3. The County Board will lease the tract and manufacturing plant to Rockwell at a rental sufficient to enable the County Board to meet the payment of the principal and interest on the bonds and to discharge its obligations pursuant to the lease and indenture hereafter referred to.

4. The County Board will secure its bonds with a trust indenture to a bank, as trustee, which will include covenants and undertakings of the sort generally found in such instruments, and which will provide that upon the failure of the County Board to pay the principal or interest on the bonds, or meet any of its obligations under the indenture, the trustee may foreclose the mortgage, have the property sold and apply the proceeds of such sale to the payment of the principal and interest of the bonds.

5. By the terms of the lease, Rockwell proposes to pay, to Richland County, to that School District of Richland County wherein the project is located, and to all political divisions or subdivisions which now or henceforth might include the sight of the project, as additional rent, those sums which Rockwell would have paid to Richland County, the School District and the other political divisions or subdivisions, had Rockwell itself been the owner of the tract of land and the project thereon situate.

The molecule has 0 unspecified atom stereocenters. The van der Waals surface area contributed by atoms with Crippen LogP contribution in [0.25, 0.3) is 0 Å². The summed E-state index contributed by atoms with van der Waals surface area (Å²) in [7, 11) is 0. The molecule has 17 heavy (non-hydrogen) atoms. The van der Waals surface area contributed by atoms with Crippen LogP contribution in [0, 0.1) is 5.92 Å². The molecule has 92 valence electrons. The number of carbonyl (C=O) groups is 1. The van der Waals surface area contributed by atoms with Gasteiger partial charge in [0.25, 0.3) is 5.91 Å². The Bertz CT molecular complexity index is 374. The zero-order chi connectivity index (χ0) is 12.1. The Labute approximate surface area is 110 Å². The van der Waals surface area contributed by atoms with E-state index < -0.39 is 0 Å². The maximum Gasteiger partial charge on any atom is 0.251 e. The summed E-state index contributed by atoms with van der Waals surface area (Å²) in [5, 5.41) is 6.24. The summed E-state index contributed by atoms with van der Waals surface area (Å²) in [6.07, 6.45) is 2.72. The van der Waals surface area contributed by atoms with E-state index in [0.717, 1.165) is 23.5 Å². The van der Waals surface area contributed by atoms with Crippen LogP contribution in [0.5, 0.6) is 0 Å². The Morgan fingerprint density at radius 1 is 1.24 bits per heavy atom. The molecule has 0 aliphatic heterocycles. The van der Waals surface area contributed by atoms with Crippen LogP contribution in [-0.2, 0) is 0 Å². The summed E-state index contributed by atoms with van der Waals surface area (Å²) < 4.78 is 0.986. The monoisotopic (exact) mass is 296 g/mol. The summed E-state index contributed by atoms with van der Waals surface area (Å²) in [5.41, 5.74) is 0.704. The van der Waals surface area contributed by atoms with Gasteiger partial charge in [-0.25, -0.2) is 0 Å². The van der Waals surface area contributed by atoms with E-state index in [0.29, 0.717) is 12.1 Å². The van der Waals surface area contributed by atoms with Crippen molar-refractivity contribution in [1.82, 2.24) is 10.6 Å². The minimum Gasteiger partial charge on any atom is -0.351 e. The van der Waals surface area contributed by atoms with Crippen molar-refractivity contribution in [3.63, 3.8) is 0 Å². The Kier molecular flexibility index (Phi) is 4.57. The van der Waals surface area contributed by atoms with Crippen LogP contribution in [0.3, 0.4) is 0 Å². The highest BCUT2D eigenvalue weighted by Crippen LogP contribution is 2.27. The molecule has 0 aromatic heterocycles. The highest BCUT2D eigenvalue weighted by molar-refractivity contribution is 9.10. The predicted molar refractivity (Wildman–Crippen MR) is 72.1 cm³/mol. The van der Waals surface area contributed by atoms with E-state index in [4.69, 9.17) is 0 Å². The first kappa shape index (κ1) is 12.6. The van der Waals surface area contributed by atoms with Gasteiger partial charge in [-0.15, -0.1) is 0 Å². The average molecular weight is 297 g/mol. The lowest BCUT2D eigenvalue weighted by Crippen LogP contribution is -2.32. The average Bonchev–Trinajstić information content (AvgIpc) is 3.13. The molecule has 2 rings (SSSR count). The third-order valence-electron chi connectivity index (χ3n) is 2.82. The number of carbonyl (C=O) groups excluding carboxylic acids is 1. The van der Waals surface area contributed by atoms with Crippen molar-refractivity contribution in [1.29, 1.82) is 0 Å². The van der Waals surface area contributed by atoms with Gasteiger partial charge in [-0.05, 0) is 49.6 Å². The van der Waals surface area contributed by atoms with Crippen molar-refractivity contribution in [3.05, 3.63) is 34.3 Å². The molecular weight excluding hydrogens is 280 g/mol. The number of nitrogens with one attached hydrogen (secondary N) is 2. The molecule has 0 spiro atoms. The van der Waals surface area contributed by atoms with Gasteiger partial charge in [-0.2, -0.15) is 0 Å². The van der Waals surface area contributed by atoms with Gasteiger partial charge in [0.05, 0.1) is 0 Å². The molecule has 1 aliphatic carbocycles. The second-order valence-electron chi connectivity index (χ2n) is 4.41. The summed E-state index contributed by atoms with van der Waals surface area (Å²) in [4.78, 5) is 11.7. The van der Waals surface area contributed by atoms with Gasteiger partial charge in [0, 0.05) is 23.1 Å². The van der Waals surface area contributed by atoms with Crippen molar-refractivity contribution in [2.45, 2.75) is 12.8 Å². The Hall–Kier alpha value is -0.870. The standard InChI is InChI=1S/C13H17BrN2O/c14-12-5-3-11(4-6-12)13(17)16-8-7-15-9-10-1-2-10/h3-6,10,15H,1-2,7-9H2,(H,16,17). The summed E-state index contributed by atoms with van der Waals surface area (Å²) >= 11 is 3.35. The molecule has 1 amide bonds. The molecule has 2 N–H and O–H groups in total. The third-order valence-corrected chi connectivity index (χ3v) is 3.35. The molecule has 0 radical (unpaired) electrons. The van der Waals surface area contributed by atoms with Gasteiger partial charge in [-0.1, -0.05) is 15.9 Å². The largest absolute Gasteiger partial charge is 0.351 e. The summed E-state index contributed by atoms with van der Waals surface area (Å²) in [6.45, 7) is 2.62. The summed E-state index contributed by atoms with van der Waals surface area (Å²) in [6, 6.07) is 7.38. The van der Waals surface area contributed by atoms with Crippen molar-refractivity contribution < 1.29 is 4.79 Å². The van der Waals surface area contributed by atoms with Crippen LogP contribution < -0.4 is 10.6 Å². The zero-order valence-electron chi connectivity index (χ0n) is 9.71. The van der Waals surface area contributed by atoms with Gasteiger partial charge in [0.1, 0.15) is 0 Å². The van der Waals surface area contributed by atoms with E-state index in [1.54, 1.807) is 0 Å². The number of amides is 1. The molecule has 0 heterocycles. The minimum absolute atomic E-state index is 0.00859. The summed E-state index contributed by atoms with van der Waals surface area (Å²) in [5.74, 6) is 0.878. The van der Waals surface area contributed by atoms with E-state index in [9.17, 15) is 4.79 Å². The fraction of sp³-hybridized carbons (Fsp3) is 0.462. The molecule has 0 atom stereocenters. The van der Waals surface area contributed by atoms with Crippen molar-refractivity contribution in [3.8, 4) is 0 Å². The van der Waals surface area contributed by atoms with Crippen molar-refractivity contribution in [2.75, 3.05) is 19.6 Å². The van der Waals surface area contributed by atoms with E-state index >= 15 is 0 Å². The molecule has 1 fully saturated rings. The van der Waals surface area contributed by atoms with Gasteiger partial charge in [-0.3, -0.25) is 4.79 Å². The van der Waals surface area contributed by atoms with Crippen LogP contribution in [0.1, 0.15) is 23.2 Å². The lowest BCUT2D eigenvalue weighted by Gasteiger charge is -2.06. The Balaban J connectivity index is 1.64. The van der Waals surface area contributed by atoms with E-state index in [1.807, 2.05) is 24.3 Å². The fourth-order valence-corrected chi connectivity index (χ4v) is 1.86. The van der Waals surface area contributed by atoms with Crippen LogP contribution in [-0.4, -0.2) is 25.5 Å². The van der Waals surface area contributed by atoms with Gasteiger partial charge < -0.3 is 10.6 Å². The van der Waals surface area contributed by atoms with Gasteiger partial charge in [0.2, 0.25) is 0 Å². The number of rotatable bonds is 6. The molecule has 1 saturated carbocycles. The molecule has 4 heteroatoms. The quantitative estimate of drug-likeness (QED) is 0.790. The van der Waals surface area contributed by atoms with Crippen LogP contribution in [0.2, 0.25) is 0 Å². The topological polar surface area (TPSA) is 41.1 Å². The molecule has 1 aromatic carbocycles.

6. The lease will contain several provisions granting rights to Rockwell, including either a provision granting to Rockwell the absolute option to purchase the project for the sum equal to the aggregate at such time due on the bonds plus a nominal sum, or a provision permitting Rockwell to renew its lease after the original term for a nominal sum.

In its return, Rockwell states that the reduced rate of interest available to it by reason of the tax-exempt feature *83 of the bonds is a decided factor in establishing the economic feasibility of its undertaking. The plant of Rockwell when completed will employ some three hundred and forty persons.

The respondents, who are members of the State Budget and Control Board, hereinafter referred to as the State Board, have admitted that they have tentatively given favorable consideration to the application of the County Board for permission to issue bonds and will do so unless it be held that the Act is unconstitutional.

Thus it would appear that all conditions imposed by the Act have been, or will be, duly met, so that squarely at issue is the constitutionality of the Act and the validity of the actions of the respondents pursuant thereto.